Our vice-president deplores lack of protection for green spaces

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‘It is deplorable that, 16 months after the government published its plans for protecting England’s green spaces through a new Local Green Space Designation, very few such designations have been made.’

So declared Paul Clayden, our vice-president, at the society’s AGM in Birmingham on Tuesday (16 July).

‘In March 2012 the government published its National Planning Policy Framework, announcing the new Local Green Space (LGS). Communities, through local or neighbourhood plans, can submit applications for sites to have special protection as LGS, but it is unclear what is the exact process for their designation—and there is so far no guidance,’ he continued.

‘Some councils are consulting the public to identify sites for designation. We commend Bath & North East Somerset, Central Bedfordshire and Leicestershire County Councils for instance.

‘In addition, under the Localism Act 2011, planning authorities are required to publish lists of assets of community value. We question how many have actually done so.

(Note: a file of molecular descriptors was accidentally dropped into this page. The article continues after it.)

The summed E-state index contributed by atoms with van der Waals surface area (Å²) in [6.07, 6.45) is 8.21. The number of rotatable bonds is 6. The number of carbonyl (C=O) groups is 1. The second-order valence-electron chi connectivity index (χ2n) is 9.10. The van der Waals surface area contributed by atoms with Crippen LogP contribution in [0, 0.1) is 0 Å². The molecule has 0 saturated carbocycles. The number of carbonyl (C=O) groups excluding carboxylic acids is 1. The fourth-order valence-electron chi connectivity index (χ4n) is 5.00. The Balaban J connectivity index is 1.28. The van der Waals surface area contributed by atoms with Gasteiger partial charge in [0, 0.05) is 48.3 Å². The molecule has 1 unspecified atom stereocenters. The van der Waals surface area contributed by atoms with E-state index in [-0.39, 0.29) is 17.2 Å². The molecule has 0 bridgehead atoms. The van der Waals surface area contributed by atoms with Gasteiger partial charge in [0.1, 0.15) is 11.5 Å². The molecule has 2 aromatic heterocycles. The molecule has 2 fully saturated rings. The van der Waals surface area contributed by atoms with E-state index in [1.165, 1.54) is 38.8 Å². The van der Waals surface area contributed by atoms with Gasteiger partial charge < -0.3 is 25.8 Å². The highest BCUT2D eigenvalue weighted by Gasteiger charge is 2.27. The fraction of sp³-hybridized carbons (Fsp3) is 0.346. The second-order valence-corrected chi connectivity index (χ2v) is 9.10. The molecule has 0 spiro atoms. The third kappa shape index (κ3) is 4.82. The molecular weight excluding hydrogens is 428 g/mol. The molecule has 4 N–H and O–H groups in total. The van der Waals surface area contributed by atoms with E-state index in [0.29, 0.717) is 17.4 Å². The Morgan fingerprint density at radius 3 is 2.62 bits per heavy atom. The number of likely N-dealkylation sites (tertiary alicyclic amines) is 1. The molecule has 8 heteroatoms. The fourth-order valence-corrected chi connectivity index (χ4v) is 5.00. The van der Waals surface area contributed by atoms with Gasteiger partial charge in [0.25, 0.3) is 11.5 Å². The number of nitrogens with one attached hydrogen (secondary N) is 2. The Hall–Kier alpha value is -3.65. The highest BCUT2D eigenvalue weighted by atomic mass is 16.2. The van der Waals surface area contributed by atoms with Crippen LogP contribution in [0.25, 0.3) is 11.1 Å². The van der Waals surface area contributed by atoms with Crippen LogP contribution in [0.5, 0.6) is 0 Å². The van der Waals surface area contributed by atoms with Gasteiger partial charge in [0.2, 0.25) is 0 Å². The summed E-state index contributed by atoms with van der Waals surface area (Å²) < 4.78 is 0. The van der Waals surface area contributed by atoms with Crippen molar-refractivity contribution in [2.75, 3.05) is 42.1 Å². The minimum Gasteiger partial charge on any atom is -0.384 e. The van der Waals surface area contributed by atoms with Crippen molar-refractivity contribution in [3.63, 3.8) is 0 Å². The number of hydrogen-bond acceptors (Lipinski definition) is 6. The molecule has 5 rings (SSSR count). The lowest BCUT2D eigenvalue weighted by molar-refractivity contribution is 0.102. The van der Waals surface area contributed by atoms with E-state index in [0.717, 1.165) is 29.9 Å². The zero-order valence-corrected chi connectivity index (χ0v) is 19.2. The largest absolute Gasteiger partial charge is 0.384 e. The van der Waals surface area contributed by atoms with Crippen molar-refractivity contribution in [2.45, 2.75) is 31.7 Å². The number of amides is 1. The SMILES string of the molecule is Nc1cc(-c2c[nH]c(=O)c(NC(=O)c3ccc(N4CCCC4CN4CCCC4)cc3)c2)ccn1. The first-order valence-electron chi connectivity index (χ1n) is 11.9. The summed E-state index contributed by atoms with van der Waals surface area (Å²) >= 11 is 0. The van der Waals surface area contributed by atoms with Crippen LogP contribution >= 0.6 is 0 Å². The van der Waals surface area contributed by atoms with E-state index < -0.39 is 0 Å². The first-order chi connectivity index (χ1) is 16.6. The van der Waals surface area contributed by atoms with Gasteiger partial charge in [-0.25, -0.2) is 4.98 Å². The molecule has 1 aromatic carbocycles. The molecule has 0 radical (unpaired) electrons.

‘At the same time, through the Growth and Infrastructure Act 2013, government has made it much more difficult to register land as a green to protect it from development. Where land in England is threatened, it is no longer possible to apply to register it as a green.

‘Government pays lip-service to open space protection but does not provide the tools for the job.

‘The society is conscious of the divergence in laws in England and Wales, as Wales introduces its own legislation. We intend to play an active part in the development of Welsh legislation to ensure that commons, greens, open spaces and public paths are protected and promoted.

‘Meanwhile, we call on our members and others to:

• identify any land in their communities which is eligible for registration as a village green, and to apply for registration before it is threatened with development,

• identify land which might be protected as Local Green Space or an asset of community value,

• tell us what they would like to see in Welsh legislation for commons, greens, open spaces, paths and public access and enjoyment.’

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